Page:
Spatial and Temporal Variations of
Total Organic Carbon in the Arabian Sea

Dennis A. Hansell
Bermuda Biological Station for Research, Inc.
17 Biological Lane, Ferry Reach
St. Georges, GE-01

Edward T. Peltzer¹
Marine Chemistry and Geochemistry Department
Woods Hole Oceanographic Institution
Woods Hole, MA 02543

Deep-Sea Research II (1998) 45: 2171-2193.

Received: 5 September 1997.
Revised: 12 May 1998.
Accepted: 18 May 1998.
Published: November 1998.

¹: Present address: Monterey Bay Aquarium Research Institute
PO Box 628, Moss Landing, CA 95039-0628, USA.


Concentrations of total organic carbon (TOC) were determined on samples collected during six cruises in the northern Arabian Sea during the 1995 US JGOFS Arabian Sea Process Study. Total organic carbon concentrations and integrated stocks in the upper ocean varied both spatially and seasonally. Highest mixed-layer TOC concentrations (80-100 µM C) were observed near the coast when upwelling was not active, while upwelling tended to reduce local concentrations. In the open ocean, highest mixed-layer TOC concentrations (80-95 µM C) developed in the winter (NE Monsoon) and remained through mid summer (early to mid SW Monsoon). Lowest open ocean concentrations (65-75 µM C) occurred late in the summer (late SW Monsoon) and during the Fall Intermonsoon period. The changes in TOC concentrations resulted in seasonal variations in mean TOC stocks in the upper 150 m of the water column of 1.5-2.0 mole C per m², with the lowest stocks found late in the summer during the SW Monsoon-Fall Intermonsoon transition. The seasonal accumulation of TOC north of 15°N was 31-41 x 10¹² g C, mostly taking place over the period of the NE Monsoon, and equivalent to 6-8% of annual primary production estimated for that region in the mid-1970s. A net TOC production rate of 12 mmole C per m² per day over the period of the NE Monsoon represented approximately 80% of net community production. Net TOC production was nil during the SW Monsoon, so vertical export would have dominated the export terms over that period. Total organic carbon concentrations varied in vertical profiles with the vertical layering of the water masses, with Persian Gulf Water TOC concentrations showing a clear signal. Deep water (>2000m) TOC concentrations were uniform across the basin and over the period of the cruises, averaging 42.3 ± 1.4 µM C.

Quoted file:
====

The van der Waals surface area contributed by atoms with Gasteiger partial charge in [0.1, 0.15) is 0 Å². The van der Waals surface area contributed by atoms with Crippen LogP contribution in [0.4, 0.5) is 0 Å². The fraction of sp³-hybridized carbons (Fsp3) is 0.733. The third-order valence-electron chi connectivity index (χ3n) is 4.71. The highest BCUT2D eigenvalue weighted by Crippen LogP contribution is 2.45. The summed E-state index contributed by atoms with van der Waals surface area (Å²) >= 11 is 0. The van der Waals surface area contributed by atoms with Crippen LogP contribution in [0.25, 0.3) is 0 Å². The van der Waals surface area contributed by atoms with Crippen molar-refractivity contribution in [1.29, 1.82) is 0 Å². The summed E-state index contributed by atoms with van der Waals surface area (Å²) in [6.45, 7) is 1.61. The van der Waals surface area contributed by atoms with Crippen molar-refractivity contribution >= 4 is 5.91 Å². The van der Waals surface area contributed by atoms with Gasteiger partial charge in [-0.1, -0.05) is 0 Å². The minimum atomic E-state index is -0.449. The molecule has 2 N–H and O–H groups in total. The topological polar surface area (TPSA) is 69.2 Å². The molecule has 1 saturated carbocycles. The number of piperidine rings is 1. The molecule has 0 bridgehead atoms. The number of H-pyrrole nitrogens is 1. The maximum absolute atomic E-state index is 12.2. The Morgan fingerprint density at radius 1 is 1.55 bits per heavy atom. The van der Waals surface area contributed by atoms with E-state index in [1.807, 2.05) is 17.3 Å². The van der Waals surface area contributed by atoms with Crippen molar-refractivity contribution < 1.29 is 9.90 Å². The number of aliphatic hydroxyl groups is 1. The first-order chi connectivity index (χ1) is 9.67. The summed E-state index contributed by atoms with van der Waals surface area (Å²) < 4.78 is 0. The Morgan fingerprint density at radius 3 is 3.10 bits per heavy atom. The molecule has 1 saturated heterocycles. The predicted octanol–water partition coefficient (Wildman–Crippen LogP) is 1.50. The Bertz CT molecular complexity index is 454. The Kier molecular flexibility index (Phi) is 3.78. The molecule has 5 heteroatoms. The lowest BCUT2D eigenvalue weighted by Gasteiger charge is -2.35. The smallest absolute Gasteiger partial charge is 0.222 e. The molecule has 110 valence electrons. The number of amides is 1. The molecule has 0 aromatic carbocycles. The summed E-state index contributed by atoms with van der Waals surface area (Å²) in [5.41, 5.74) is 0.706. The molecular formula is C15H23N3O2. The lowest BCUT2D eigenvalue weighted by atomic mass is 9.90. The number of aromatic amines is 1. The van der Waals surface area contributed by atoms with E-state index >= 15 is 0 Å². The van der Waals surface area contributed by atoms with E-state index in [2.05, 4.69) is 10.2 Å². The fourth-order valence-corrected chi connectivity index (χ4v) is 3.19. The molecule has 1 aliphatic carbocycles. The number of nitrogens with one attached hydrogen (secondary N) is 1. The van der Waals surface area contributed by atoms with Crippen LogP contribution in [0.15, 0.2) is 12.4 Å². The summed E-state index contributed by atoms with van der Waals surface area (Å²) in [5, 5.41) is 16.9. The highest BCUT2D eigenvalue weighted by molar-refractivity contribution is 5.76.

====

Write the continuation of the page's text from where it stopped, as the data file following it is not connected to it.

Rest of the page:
This research was supported by the National Science Foundation via grants OCE-9311012 to DAH and OCE-9310719 to ETP. We gratefully acknowledge the officers, crew and technicians of the R/V Thomas G. Thompson for their help and support. We thank Chief Scientists Mike Roman, John Marra, Dick Barber, Sharon Smith, Barney Balch and Wilf Gardner for cruise planning and leadership. Liz Caporelli, Nancy Hayward, Rachel Parsons and Tye Waterhouse provided outstanding support with the analyses of TOC during the cruises. Lou codispoti, John Morrison and the Hydro Team supplied high quality nutrient and hydrographic data for the program. Susan Kadar and Martin Bowen provided excellent logistical support both in the US and Oman. More than anyone lese, sharon Smith made this work possible, and we thank her for her heroic efforts.

This is contribution number 1436 from the Bermuda Biological Station for Research, contribution number 9717 from the Woods Hole Oceanographic Institution, and contribution number 418 from the US JGOFS Planning Office.

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